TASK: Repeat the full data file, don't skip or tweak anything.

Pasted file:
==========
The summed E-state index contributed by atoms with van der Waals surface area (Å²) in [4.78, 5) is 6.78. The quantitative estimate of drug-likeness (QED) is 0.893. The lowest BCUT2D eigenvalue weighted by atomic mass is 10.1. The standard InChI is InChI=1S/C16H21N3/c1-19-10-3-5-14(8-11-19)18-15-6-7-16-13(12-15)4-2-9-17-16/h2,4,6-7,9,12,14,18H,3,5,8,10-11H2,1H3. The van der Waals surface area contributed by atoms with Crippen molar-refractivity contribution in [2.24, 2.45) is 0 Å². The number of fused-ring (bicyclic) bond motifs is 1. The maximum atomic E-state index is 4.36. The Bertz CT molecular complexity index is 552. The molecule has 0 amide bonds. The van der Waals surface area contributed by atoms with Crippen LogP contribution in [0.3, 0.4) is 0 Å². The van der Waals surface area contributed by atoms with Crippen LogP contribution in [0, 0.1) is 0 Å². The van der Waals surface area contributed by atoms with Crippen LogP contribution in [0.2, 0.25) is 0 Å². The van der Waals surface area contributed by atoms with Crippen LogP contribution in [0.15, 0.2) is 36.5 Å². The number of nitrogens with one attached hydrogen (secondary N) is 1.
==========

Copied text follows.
The summed E-state index contributed by atoms with van der Waals surface area (Å²) in [4.78, 5) is 6.78. The quantitative estimate of drug-likeness (QED) is 0.893. The lowest BCUT2D eigenvalue weighted by atomic mass is 10.1. The standard InChI is InChI=1S/C16H21N3/c1-19-10-3-5-14(8-11-19)18-15-6-7-16-13(12-15)4-2-9-17-16/h2,4,6-7,9,12,14,18H,3,5,8,10-11H2,1H3. The van der Waals surface area contributed by atoms with Crippen molar-refractivity contribution in [2.24, 2.45) is 0 Å². The number of fused-ring (bicyclic) bond motifs is 1. The maximum atomic E-state index is 4.36. The Bertz CT molecular complexity index is 552. The molecule has 0 amide bonds. The van der Waals surface area contributed by atoms with Crippen LogP contribution in [0.3, 0.4) is 0 Å². The van der Waals surface area contributed by atoms with Crippen LogP contribution in [0, 0.1) is 0 Å². The van der Waals surface area contributed by atoms with Crippen LogP contribution in [0.2, 0.25) is 0 Å². The van der Waals surface area contributed by atoms with Crippen LogP contribution in [0.15, 0.2) is 36.5 Å². The number of nitrogens with one attached hydrogen (secondary N) is 1.